Our corporate social investment (CSI) strategy is aimed at creating meaningful and lasting mutual benefits for communities and for SBG. Working to improve the socio‑economic circumstances of the communities in which we operate enhances our reputation, demonstrates that we are locally relevant and responsive, positions us favourably to compete for business and gives us the opportunity to grow in new markets. In addition, our programmes to support our employees’ altruism are an important part of our employee value proposition. In 2015, our total CSI spend was R173 million, a 51% increase over 2014. This is due to the first time reporting of the CSI spend in rest of Africa (ROA). Our CSI spend in South Africa and outside Africa (including Liberty) for 2015 was R129 million (2014: R115 million).
In 2015, we improved the CSI governance processes in our ROA operations. We approved a framework and set of guiding principles requiring each operation to have a CSI policy in place that sets out CSI principles, governance structures, roles and responsibilities, reporting requirements and the prevention and management of conflicts of interest. The principles clearly define what constitutes CSI spend and this is signed off by the chief executive of each operation. We have set a CSI expenditure target for all our ROA operations of 1% net profit after tax. In 2015, each operation submitted an annual CSI expenditure and activity report to the Group Social and Ethics Committee.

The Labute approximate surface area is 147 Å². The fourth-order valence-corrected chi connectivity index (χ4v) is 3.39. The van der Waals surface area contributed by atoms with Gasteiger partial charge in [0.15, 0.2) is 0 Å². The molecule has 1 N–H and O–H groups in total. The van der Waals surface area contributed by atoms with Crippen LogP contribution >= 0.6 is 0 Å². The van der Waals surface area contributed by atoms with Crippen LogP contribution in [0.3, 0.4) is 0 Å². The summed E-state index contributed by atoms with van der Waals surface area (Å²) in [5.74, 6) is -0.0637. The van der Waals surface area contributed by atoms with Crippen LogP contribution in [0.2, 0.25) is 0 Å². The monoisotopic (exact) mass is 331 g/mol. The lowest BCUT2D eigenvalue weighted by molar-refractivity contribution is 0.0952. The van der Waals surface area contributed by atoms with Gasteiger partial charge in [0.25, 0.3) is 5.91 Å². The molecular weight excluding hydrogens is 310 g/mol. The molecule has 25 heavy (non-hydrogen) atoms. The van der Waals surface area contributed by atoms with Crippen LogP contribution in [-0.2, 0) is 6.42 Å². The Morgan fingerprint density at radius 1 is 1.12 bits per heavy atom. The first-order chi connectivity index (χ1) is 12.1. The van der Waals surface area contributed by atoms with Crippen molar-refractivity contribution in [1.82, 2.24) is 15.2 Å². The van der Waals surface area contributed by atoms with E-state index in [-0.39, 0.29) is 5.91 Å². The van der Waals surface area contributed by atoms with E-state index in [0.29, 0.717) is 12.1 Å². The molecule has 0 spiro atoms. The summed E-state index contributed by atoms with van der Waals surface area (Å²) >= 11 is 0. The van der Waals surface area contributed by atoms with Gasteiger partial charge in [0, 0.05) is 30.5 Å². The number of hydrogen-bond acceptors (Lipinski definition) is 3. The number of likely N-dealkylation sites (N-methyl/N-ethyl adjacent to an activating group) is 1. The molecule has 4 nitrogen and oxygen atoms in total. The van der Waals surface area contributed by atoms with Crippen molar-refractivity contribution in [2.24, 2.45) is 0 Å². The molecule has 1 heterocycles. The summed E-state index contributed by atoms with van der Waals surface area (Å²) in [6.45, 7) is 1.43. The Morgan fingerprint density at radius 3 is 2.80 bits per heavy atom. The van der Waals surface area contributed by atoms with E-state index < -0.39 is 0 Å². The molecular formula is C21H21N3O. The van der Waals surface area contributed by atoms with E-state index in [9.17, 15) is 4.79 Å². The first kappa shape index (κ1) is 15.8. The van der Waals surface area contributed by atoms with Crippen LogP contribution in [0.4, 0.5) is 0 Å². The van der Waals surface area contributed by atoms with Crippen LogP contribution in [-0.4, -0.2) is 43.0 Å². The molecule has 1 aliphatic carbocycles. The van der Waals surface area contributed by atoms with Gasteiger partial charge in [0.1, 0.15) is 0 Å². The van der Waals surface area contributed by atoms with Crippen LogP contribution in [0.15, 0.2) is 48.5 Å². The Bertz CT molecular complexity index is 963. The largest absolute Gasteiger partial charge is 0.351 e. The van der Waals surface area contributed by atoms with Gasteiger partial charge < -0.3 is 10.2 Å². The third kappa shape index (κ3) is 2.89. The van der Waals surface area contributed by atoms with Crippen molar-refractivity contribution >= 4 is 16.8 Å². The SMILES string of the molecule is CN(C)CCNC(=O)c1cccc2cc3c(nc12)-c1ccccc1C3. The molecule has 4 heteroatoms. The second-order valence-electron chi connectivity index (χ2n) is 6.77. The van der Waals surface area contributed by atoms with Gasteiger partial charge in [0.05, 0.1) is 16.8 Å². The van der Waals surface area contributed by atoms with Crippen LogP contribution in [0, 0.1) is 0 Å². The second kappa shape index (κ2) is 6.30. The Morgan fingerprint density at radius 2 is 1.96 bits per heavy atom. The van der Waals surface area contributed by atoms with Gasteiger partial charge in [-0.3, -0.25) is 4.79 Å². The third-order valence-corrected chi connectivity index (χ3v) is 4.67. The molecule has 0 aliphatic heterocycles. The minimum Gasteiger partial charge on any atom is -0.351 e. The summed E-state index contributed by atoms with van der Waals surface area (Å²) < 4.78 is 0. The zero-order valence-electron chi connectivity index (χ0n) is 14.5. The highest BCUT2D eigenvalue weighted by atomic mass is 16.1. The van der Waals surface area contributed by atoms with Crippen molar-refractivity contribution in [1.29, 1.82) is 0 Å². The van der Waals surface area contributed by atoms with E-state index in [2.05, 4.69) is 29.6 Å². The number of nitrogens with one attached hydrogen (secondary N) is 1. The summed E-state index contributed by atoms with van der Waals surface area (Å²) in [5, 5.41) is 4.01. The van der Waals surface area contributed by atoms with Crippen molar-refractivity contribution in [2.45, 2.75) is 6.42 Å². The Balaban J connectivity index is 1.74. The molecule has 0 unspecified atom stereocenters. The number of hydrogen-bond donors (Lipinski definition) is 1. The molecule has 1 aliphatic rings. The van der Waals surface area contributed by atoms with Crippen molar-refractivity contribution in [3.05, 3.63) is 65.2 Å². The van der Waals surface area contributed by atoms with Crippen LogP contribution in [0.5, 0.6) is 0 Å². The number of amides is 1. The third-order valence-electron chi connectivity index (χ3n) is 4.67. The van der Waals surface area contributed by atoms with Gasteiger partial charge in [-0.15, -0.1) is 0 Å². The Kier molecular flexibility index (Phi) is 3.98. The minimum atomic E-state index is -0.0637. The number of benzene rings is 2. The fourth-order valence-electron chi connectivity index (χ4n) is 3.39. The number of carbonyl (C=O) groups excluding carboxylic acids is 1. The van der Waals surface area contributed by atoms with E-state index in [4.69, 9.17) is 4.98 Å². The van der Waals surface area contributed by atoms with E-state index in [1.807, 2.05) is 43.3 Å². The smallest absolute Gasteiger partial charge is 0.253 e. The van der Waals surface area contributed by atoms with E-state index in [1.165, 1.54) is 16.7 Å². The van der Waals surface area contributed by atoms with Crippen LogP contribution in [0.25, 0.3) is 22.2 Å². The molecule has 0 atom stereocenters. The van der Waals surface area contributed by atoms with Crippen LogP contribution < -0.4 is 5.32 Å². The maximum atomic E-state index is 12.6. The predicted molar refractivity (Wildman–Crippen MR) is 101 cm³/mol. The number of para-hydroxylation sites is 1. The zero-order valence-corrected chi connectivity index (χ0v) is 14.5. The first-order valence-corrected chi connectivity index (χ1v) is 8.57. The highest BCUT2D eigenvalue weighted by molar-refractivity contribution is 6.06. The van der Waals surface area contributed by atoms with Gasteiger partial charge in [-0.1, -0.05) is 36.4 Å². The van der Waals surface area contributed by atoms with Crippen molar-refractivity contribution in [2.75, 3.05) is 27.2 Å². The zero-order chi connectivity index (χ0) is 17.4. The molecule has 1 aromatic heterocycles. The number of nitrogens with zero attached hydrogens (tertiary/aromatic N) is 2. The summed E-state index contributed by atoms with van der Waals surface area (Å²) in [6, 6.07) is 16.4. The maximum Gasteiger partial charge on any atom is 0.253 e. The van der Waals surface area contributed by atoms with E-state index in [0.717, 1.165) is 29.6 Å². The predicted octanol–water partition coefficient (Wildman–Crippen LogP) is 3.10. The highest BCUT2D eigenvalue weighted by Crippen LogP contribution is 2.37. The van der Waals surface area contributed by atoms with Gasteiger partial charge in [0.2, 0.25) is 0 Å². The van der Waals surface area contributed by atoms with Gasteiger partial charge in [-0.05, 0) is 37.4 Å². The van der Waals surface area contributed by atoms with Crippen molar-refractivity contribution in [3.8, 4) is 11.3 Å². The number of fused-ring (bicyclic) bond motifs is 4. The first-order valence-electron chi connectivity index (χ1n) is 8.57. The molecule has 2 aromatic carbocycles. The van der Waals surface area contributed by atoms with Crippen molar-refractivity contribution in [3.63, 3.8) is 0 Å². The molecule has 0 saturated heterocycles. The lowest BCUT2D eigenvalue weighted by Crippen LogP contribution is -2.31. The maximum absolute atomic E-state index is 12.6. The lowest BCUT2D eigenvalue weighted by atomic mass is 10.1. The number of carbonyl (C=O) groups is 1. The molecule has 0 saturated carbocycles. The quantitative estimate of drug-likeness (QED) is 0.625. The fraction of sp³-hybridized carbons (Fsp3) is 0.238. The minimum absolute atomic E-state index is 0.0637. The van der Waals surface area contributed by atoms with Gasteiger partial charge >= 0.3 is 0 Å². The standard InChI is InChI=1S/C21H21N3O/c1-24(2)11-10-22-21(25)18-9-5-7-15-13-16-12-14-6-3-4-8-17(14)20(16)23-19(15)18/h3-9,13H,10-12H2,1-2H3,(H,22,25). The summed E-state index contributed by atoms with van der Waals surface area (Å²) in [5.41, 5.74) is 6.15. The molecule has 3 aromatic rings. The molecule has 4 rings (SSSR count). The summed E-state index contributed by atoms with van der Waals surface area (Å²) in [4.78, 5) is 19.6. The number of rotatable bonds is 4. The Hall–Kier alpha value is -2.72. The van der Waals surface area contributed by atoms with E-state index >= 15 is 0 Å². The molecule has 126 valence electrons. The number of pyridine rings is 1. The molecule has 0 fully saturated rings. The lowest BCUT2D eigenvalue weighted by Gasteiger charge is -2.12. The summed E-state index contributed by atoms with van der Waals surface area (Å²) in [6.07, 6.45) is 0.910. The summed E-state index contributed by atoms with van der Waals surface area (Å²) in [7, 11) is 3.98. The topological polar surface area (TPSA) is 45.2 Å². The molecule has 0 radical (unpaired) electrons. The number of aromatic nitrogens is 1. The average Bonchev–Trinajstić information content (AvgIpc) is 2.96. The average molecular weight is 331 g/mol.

Given the unique socio-economic challenges of each country, every operation is required to select no more than three relevant focus areas, with at least one area being either education or healthcare. We also developed a Pan-African partnership with the Global Fund and our ROA operations are encouraged, but not required, to participate in this initiative.
|1||This is an allocation made available to the provincial chief executives to support relevant CSI initiatives in their provinces.|
|2||This includes donations made at the discretion of the chief executives. For 2015, this included contributions towards the University of the Witwatersrand, an early childhood development internship at St Peter’s Preparatory School, Johannesburg Holocaust & Genocide Centre and the South African Red Cross Society (relief for victims of xenophobic attacks).|
According to research conducted by Standard Bank in 2014, based on the Living Standards Measure (a proven methodology widely employed in South Africa), there were 15 million middle class households across Angola, Ethiopia, Ghana, Kenya, Mozambique, Nigeria, South Sudan, Sudan, Tanzania, Uganda and Zambia. These countries together account for half of Africa’s total gross domestic product (GDP) and half its population. While there has been meaningful growth in individual income, 86% of households across these countries remain within the low-income band, with most people still living on or below the poverty line, measured as those with a daily income of USD2 or less.